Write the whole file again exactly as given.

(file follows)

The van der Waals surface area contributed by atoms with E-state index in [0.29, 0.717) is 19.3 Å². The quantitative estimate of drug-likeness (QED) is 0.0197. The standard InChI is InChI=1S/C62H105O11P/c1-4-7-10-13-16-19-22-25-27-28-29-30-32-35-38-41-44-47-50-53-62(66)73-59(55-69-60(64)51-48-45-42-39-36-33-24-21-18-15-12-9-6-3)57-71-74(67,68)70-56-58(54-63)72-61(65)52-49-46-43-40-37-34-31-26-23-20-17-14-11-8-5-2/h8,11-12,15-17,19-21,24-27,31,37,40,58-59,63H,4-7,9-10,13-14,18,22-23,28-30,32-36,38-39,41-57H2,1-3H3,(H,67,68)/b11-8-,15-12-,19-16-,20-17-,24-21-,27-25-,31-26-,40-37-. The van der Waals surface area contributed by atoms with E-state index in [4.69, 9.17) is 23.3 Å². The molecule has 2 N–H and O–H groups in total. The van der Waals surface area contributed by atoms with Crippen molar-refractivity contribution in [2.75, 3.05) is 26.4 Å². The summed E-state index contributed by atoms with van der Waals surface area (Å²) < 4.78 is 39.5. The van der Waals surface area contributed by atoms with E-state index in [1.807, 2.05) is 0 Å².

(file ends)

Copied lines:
The van der Waals surface area contributed by atoms with E-state index in [0.29, 0.717) is 19.3 Å². The quantitative estimate of drug-likeness (QED) is 0.0197. The standard InChI is InChI=1S/C62H105O11P/c1-4-7-10-13-16-19-22-25-27-28-29-30-32-35-38-41-44-47-50-53-62(66)73-59(55-69-60(64)51-48-45-42-39-36-33-24-21-18-15-12-9-6-3)57-71-74(67,68)70-56-58(54-63)72-61(65)52-49-46-43-40-37-34-31-26-23-20-17-14-11-8-5-2/h8,11-12,15-17,19-21,24-27,31,37,40,58-59,63H,4-7,9-10,13-14,18,22-23,28-30,32-36,38-39,41-57H2,1-3H3,(H,67,68)/b11-8-,15-12-,19-16-,20-17-,24-21-,27-25-,31-26-,40-37-. The van der Waals surface area contributed by atoms with E-state index in [4.69, 9.17) is 23.3 Å². The molecule has 2 N–H and O–H groups in total. The van der Waals surface area contributed by atoms with Crippen molar-refractivity contribution in [2.75, 3.05) is 26.4 Å². The summed E-state index contributed by atoms with van der Waals surface area (Å²) < 4.78 is 39.5. The van der Waals surface area contributed by atoms with E-state index in [1.807, 2.05) is 0 Å².